Lighting and shadows rendered into a local lightmap

Step 6: Prune Unaffected Receivers
Determine which objects were actually lit by something. That means checking each object's local lightmap and searching for any pixel > 0. This step is a little tricky because we want everything to run on the GPU where searching isn't efficient. The solution is to repeatedly shrink each local lightmap down into a temporary buffer. At each shrinking step, sample the nearby area to find the maximum pixel value. So the brightest pixel in a 4x4 area will become the new value in a 1/4 size reduced buffer. Do that enough times until your buffer is 1x1, then write that value into another buffer that's collecting the results of all objects. This all happens on the GPU. Once all objects have been collected, you can copy the collection buffer to the CPU and read out the max pixel values for each object to determine which ones were hit by a light.

Reducing local lightmap to a single pixel containing the max brightness

Step 7: Atlas Local Lightmaps Into Global Lightmap
Atlas all the (lit) local lightmaps into multiple pages of a global lightmap. Unity has a basic built-in texture atlassing feature but if you want optimal support for multiple pages, you need to use something else. I ended up porting a really good C++ solution to C#.

Local object lightmaps atlased into a single global lightmap

Step 8: Dilate Global Lightmap
Dilate the lightmap to hide any seams.

Dilating the final lightmap atlas

Soft Shadowing

Lightcasting is based off realtime shadowmapping but offline baking lets me use some beefy soft-shadowing techniques that'd be harder to justify for realtime performance. I implemented a few different techniques, each with their own plusses and minuses.


For reference, the scene with no shadows and with Unity's dynamic realtime lighting.

Percentage Closer Filtering (PCF)

A standard technique for softening shadowmap sampling. This is basically a uniform blur on the entire shadow.

GOOD Simple, looks ok, not many artifacts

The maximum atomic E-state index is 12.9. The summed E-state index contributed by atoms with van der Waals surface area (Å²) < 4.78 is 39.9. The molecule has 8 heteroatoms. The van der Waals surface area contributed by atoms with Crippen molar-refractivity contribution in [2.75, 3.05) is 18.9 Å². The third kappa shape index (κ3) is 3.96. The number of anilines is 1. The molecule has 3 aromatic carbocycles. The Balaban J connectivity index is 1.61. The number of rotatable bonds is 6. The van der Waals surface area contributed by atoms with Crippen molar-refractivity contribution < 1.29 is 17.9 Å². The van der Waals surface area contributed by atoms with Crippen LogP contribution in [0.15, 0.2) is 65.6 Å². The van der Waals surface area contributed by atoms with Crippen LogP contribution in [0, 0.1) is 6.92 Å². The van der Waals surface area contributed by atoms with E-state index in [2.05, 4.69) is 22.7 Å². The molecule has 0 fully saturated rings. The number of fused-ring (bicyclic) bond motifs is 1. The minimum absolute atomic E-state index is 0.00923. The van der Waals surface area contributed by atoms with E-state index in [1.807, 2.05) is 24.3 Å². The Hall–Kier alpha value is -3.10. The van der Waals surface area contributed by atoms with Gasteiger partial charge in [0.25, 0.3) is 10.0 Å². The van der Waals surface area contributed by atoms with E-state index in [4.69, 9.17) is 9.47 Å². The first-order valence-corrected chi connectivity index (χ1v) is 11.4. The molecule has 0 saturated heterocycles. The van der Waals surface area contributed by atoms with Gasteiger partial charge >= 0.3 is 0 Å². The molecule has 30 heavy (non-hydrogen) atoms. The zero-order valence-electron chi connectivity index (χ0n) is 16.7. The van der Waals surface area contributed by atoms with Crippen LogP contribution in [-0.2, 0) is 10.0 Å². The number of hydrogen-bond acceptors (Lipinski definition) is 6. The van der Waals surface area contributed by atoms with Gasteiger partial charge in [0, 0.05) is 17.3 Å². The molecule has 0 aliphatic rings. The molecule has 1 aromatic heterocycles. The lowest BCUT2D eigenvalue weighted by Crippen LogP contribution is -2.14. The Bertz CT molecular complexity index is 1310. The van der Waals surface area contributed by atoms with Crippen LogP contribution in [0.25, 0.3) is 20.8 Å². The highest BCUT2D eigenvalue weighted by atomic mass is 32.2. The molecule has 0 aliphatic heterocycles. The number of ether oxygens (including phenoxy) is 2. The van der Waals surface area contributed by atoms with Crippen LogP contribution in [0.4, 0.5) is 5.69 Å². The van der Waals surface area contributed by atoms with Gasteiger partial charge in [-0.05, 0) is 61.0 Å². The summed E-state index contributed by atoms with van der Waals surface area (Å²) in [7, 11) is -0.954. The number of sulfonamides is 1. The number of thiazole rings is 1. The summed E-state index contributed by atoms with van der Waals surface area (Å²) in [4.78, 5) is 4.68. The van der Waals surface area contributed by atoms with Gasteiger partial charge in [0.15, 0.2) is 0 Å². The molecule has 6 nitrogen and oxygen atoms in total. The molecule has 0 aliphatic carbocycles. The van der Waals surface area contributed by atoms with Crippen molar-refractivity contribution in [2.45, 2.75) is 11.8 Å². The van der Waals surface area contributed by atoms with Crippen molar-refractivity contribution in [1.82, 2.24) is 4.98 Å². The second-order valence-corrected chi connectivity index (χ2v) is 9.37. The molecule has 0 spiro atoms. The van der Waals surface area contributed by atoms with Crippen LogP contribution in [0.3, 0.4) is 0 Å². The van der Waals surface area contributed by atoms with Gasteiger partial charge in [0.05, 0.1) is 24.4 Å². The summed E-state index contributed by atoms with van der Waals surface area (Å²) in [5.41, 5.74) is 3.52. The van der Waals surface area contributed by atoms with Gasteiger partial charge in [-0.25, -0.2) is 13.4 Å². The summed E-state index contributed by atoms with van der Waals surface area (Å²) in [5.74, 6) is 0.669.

BAD Softens everything equally and doesn't simulate penumbras

Variance Shadow Maps (VSM)

Another standard technique that allows blurring the shadow map in a separate, very fast pass. If you need something simple and fast that looks good for realtime shadowing, VSM is one of the better solutions.

GOOD Simple, looks good, simulates a poor man's penumbra with perspective frustums
BAD Weak penumbras and bad artifacts in complex scenes at higher blur settings

Percentage Closer Soft Shadowing (PCSS)

An advanced technique that attempts to estimate more accurate penumbras. It's a little heavier processing-wise and the blocker estimation breaks down for complex scenes but for simple scenes it looks ok most of the time.

GOOD Decent penumbra simulation
BAD Artifacts where shadows overlap, hard penumbra edges when reducing artifacts


This is by far the best-looking technique, and the closest to modeling shadow penumbras accurately. It's also pretty simple: render into the lightmap multiple times, moving/rotating the light slightly for each pass. The big downside is that it's slow. Each jitter pass is nearly equivalent to adding another light to the bake process.

GOOD Looks great and simulates penumbras accurately
BAD Can be very slow. Long shadows require many, many jitter passes to avoid banding

So, that's a lot of choices. For now I'm keeping them all as optional settings. Different techniques look best in different circumstances. With a distant sky light for example, PCF works best with its general blur and reduced artifacts.

Custom = More

Since this is now a custom system, it's possible to go beyond simple lightmapping. The main extra features I wanted were the ability to blend between multiple lightmap snapshots for animating moving lights and to have multiple baked lightmap layers where each layer can adjust the color/intensity of its contribution at runtime.